Glenelly Valley bears brunt of torrential rain damage

Thursday, 31 August 2017

Glenelly Valley bears brunt of torrential rain damage thumbnailPlumbridge farmer, Michael McCullagh, who was one of the worst affected by last week's flooding. He is pictured with Sinn Féin MEP., Martina Anderson

SINN Féin MEP Martina Anderson has called on the British and Irish governments to ask the European Union (EU) for cash to help victims and repair damaged caused by last week's flooding.

The freak flooding last week devastated the North West area not least the Glenelly Valley where farmers, business and homeowners were severely affected.

Major landslides resulted in thousands of tonnes of gravel and bog making its way to the Glenelly River.  Fencing, gates, posts, bridges, roads, round bales and livestock got caught in its path and were washed away. 

The flooding damaged properties and acres of farmland in Plumbridge. The local Jack and Jill Playgroup was destroyed and the parish hall also extensively damaged as was the 3G Multi Use Games Area (MUGA).

Martina Anderson visited the area on Friday where she met with some of those worst affected and to see at first-hand the devastation.

One farmer - Michael McCullagh - saw his home, which is just yards from Badoney Church, completely flooded. His fields and farms were also submerged in water.

Elsewhere, another local farmer lost 30 acres of agricultural land whilst others have also lost livestock. Plumbridge Livestock Mart was also damaged as was the adjacent Finrone Systems factory.

Speaking during her visit, the MEP said the EU Solidarity Fund could help with dealing with the aftermath.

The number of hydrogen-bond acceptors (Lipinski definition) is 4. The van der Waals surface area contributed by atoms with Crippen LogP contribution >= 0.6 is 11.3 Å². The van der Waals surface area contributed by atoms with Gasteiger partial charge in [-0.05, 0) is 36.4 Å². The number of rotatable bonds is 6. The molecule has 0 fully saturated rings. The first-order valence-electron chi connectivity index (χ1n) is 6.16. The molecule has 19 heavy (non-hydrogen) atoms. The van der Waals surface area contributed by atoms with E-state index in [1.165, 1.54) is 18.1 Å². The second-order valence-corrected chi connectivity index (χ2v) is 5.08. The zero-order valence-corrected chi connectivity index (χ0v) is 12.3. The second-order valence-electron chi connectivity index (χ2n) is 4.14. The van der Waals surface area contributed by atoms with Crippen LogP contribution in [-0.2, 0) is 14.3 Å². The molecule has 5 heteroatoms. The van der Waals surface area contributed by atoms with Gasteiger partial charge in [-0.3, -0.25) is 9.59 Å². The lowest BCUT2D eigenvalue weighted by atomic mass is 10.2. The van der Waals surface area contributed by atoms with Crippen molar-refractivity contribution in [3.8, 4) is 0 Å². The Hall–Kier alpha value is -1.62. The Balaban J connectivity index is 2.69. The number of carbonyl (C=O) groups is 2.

The funding pot from Brussels is designed to help EU countries hit by natural disasters, including floods, forest fires, earthquakes, storms and drought. It has given away billions of funding to countries since being launched in 2002.

"It is clear that many farms and rural communities have been severely hit by flooding and it could take a long time to recover. While there is a need for inter-agency co-operation to co-ordinate the response, there could also be a role for the EU in assisting the clean up and helping rural communities rebuild," Martina Anderson said.

"The British government and Irish government should now ask the EU to access its Solidarity Fund which was established to provide assistance to member states following natural disasters.

The British government has previously received 60 million euro to help with previous incidents of flooding.

"There is a total of one billion euro available across the EU for 2017 for the Solidarity Fund and this funding can be used to fund restoration, essential infrastructure and environmental clean-ups."

She added: "This assistance is an example of what will be lost to us as a result of the Tory Brexit agenda and is yet another reason why we need to secure designated special status within the EU to help protect our rural communities."


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